Researchers discover how insulin-producing cells increase during pregnancy
Researchers funded by JDRF have discovered that the hormone, serotonin, may be involved in the increase of insulin-producing beta cells during pregnancy. The findings reveal one of the mechanisms underlying beta cell expansion during pregnancy, and are the latest advances underscoring the potential for regeneration as a key component of a possible cure for type 1 diabetes.
The study, published online today in the journal Nature Medicine, was conducted by a team of researchers led by Dr. Michael German, Associate Director and Clinical Director of the Diabetes Center at the University of California San Francisco. The Juvenile Diabetes Research Foundation was a funder of the study.
Studying the gene expression and signaling pathways that regulate the increase of functional beta cells in pregnant mice, the researchers identified that a gene (tryptophan hydroxylase-1 or Tph1) involved in the production of serotonin is dramatically increased in beta cells of the mother during pregnancy. Serotonin is a hormone well known for its various roles in moderating behavior in animals and humans.
According to Dr. German, two pregnancy hormones (prolactin and placental lactogen) triggered the expression of the Tph1 gene in islet cells, leading to an increase in the synthesis and release of serotonin by beta cells. The released serotonin then binds to specific protein molecules (5ht2b receptors) on beta cells, which are both increased in number during pregnancy and stimulated beta-cell proliferation. At birth, the process is reversed when another form of the serotonin receptor (5ht1d) is turned on in beta cells and inhibits beta-cell proliferation, bringing the number of beta cells back down to normal non-pregnant levels. "These findings uncover a previously unknown, integrated pathway linking beta cell mass with the anticipated increase in insulin requirement during pregnancy," said Dr. German. "We are currently investigating the role of this pathway in beta cell function in pregnant women as well as working to identify targets in the pathway that could be used to come up with new drugs to promote beta cell regeneration in people with type 1 diabetes."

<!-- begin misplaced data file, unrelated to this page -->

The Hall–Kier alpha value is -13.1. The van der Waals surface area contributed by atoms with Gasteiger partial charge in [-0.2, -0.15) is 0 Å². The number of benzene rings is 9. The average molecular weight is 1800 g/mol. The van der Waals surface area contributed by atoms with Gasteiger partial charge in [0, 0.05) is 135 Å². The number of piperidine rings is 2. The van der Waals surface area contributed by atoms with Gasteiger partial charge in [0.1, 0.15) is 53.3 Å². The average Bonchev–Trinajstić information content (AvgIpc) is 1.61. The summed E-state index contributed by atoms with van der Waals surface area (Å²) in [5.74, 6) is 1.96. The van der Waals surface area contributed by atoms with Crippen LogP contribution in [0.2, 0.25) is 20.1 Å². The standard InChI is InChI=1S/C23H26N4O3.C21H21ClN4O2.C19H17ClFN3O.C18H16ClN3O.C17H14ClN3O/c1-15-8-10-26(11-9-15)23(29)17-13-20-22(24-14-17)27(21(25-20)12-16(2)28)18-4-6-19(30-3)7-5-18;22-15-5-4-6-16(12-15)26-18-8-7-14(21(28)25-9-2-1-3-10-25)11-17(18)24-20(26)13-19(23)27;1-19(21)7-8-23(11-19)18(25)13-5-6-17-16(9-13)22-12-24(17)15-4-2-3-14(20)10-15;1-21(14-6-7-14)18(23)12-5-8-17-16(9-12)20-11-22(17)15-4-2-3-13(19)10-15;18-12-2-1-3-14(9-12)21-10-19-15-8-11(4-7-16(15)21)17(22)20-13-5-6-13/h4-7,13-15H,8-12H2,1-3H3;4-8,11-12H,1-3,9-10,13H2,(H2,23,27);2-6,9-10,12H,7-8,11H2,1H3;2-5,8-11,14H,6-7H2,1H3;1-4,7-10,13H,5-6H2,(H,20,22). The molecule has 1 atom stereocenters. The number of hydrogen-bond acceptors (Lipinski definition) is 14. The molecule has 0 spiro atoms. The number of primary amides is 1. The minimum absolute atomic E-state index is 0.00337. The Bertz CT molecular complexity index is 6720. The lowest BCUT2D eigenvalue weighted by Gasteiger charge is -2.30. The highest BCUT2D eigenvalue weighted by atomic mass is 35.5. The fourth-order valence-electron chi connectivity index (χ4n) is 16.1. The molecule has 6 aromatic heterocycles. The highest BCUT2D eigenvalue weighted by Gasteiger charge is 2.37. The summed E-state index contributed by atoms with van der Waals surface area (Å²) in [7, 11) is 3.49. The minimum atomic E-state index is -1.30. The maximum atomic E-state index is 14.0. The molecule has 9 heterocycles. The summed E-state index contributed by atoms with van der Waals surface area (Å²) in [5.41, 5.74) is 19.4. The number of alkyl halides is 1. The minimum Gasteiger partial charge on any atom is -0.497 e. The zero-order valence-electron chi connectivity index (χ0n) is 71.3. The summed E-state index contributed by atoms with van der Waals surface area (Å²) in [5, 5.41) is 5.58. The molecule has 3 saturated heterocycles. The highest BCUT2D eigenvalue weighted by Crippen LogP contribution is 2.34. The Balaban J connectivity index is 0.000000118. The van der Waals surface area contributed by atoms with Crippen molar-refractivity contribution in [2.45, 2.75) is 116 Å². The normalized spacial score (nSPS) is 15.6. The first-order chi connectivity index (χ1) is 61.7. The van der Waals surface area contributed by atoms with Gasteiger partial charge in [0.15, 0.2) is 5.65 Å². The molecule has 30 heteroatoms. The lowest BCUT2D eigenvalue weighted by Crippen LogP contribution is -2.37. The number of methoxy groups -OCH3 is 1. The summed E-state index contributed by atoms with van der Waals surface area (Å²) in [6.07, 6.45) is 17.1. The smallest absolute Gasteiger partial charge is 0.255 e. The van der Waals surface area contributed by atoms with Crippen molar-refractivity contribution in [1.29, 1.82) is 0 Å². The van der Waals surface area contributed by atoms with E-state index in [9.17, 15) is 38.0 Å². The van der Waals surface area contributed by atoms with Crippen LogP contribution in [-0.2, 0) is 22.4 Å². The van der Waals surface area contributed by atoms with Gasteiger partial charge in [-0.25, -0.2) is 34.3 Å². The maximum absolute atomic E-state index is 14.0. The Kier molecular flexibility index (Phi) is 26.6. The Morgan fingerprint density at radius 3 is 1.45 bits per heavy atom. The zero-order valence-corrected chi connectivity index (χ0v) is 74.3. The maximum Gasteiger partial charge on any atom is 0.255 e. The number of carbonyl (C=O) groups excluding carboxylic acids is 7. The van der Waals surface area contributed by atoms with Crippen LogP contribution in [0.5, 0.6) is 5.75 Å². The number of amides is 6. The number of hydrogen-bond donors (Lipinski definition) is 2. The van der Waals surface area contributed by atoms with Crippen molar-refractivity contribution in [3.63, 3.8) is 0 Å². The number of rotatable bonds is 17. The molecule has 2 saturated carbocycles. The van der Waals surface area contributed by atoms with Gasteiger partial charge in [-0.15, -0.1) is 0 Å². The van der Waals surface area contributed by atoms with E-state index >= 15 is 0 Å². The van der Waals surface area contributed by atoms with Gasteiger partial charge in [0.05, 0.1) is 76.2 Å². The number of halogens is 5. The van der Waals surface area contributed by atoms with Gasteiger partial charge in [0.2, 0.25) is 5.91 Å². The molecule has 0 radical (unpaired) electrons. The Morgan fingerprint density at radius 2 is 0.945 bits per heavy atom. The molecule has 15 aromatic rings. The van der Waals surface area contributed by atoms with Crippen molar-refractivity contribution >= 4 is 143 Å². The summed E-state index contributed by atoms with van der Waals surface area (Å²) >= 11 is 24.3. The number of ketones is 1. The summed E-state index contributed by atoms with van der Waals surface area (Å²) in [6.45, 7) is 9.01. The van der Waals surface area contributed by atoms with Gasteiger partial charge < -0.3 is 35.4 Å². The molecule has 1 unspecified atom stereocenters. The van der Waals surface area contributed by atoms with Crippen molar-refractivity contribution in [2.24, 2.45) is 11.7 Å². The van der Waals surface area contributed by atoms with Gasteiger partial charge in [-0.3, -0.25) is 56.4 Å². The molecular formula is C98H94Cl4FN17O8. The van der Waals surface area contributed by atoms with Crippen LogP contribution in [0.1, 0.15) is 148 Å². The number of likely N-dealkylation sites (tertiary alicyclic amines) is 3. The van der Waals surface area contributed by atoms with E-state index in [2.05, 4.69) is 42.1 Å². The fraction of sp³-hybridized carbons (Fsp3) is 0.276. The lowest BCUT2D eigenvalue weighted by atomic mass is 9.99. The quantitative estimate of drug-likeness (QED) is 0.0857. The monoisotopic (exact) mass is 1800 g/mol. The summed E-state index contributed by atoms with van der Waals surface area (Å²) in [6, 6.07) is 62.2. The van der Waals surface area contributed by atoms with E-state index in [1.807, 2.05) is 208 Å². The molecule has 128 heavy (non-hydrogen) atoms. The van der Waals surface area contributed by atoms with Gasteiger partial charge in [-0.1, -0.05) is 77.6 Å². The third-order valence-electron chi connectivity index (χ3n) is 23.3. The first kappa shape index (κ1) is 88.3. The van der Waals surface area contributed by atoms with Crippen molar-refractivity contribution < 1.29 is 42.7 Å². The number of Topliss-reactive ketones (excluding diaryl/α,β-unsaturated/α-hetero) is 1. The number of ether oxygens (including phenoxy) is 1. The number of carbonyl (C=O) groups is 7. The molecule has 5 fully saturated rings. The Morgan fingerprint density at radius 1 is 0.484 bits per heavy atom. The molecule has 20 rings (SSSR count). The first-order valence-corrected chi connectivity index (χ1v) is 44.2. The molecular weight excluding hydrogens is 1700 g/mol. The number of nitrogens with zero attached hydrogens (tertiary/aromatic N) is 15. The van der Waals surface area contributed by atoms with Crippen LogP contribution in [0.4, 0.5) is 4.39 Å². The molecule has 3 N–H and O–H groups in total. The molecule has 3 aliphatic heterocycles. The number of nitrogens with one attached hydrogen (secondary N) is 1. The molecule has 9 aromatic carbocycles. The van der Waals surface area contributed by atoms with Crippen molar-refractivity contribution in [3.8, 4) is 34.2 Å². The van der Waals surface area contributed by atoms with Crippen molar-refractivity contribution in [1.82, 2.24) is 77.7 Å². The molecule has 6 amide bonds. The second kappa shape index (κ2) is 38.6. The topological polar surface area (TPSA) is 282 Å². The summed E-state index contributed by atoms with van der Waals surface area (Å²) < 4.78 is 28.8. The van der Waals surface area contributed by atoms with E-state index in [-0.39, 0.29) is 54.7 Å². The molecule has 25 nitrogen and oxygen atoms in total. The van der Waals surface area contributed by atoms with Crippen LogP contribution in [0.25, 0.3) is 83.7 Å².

"This novel finding by Dr. German and his team could have tremendous implications in the potential development and use of regenerative drugs and therapies for type 1 diabetes," said Patricia Kilian, Ph.D., Program Director of Regeneration at JDRF. "It addresses a critical research goal within our Regeneration program, and we are excited to see how this will translate to humans to create applicable cure therapeutics for type 1 diabetes."
To cure people with type 1 diabetes, researchers will need to stop the autoimmune attack that causes diabetes, and restore the ability to produce insulin by either replacing or regenerating insulin producing cells.
Among the fastest-growing scientific areas JDRF supports is research aimed at regenerating insulin producing cells in people who have diabetes. This involves triggering the body to grow its own beta cells, either by copying existing ones - some are usually still active, even in people who have had diabetes for decades - or inducing the pancreas to create new ones.